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Bonding Leads to Business Growth
By Sentinel News Service
Published December 5, 2019

 
 As a part of LA Metro’s Regional Connector project, Max Out Construction workers built a vault for Los Angeles Water and Power Department, the first one cast in over 70 years. Max Out credits its participation in Merriwether & Williams’ bonding program for the opportunity. (Max Out Construction)

General engineering contractor Rod Edison had a dream of landing a big construction contract.

Edison, the owner of Max Out, a demolition, site work, grading, asphalt and concrete paving and masonry company, had been successful in obtaining medium-sized contracts and being a subcontractor.  With Los Angeles Metropolitan Transportation Authority (LA Metro), Los Angeles World Airports (LAWA) and Los Angeles Department of Water and Power (LADWP) having an excess of $200 billion in construction projects in the works, Edison’s goal was to elevate his business to the next level by subcontracting with a prime contractor on a major infrastructure project.

To protect public tax dollars, public agencies require contractors to have a performance bond equal to the cost of all contracts exceeding a certain threshold in order to bid on projects with a certain public agencies. The performance bond is a way to ensure that the work will be completed.  If a contractor fails to perform the work or pay other costs associated with the contract, the insurance company furnishing the bond will guarantee the fulfillment of the contract.

“One of the main barriers to growth for small construction companies – and small businesses in general – is getting bonding and working capital,” said Lakeisha Bearden, Program Development Manager for Merriwether & Williams Insurance Services (MWIS), a risk management and insurance brokerage service company.

“Qualifying for a Payment and Performance bond is a rigorous and thorough process whereby insurance companies look for evidence of credit, capacity and character in order to extend surety credit and often may require collateral from the contractor as well.  For the larger contracts, many small businesses simply don’t have the resources on their own to be eligible for bonding they need.”

For over 20 years, MWIS has been the link between public entities seeking to expand opportunities for small and local businesses and qualified businesses.  The California-based insurance agency was recently awarded the contract with L.A. Metro to administer a Contractor Development and Bonding Program (CDBP).  The CDBP assists Metro-certified Small Business Enterprise (SBE), Disadvantaged Business Enterprise (DBE) and Disabled Veterans Business Enterprise (DVBE) firms secure sufficient bonding to work on Metro construction projects. The CDBP provides contractors and subcontractors like Edison that are looking to work on Metro projects, but are unable to secure the necessary bonding required to bid on public works projects, an avenue to secure the necessary bonding.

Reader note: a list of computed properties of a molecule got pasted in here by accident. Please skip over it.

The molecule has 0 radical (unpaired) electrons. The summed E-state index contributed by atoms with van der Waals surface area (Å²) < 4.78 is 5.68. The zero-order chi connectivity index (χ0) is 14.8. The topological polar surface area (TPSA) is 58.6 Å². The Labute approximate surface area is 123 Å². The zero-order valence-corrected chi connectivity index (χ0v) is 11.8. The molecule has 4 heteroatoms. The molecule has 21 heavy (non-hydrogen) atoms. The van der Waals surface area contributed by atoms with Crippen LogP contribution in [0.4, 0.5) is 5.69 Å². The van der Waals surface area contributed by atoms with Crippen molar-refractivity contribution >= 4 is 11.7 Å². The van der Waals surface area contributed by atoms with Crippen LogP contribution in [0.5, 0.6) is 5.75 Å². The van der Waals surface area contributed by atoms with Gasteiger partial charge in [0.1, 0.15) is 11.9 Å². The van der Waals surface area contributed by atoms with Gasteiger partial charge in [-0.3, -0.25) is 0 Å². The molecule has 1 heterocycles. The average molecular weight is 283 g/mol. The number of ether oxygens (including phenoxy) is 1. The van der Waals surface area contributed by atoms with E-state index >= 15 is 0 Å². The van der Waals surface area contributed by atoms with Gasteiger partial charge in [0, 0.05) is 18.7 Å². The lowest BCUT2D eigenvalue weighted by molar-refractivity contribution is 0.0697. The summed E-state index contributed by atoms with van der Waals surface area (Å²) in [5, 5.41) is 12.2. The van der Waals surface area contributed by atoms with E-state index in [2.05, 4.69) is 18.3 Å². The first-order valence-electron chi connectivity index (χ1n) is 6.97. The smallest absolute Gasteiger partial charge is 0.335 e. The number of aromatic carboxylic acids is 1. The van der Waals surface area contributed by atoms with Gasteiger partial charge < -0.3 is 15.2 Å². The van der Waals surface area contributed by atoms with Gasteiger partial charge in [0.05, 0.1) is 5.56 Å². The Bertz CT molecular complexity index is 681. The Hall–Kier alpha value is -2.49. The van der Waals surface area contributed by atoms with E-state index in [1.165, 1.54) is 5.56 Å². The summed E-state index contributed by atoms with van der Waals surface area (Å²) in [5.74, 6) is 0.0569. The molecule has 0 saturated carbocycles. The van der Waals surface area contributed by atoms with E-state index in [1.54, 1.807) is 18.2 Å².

A firm’s participation in the CDBP will not only include assistance with obtaining or increasing bonding capacity and collateral support for bid, performance and payment bonds, but will also include technical support, education, training and contractor support.  The maximum bond guarantee is up to $250,000 or 40 percent of the value of the contract, whichever is less.

As the administrator of L.A. Metro’s CDBP, MWIS provides contractor assessments, one-on-one consultations and works with contractors enrolled in the program every step of the way.  Once a contractor is awarded a contract, MWIS provides a dedicated field support project manager to assist contractors with any technical issues that may arise.

In business since 2001, Edison had the experience and skills necessary to do a large construction project but lacked the required collateral to secure a bond from an insurance company.  After completing the CDBP, Edison was able to increase Max Out’s bonding capacity.  With each successful contract completed, he gained access to new work opportunities.

After their successful performance with construction giant Skanska, one of the largest construction companies in North America, Edison was offered a second contract on the same project, which increased the company’s project sales to $700,000.  Since then Max Out has been requested to complete additional projects, including Metro’s multibillion-dollar Regional Connector project.

“Our participation in the CDBP enabled us to network with prime contractors that we would not have, otherwise, been able to meet,” said Edison.

Currently, MWIS is actively seeking veteran business owners to participate in the CDBP.  L.A. Metro has established a goal of 3 percent Disadvantaged Veteran Business Enterprises (DVBE) participation on non-federally funded projects.  All bidders on L.A. Metro’s non-federally funded projects must meet this participation goal and provide the DVBE’s name and dollar amount committed to that business in order to be considered for the contract award.

Bearden encourages small businesses to take advantage of the current favorable contracting climate.

“For any DVBEs, DBEs or SBE serious about taking their business to the next level and getting in on the construction boom in Los Angeles County, there’s never been a better time. There are plenty of projects available, and we’re here to help disadvantaged small businesses navigate the process.”

For more information on Metro’s CDBP, visit https://www.metro.net/about/contractor-development-and-bonding-program/ or call (213) 258-3000.  Interested small business owners can also send an email to: MetroCDBP@imwis.com.

Categories: Business | Crenshaw & Around | Metro | News (Business)
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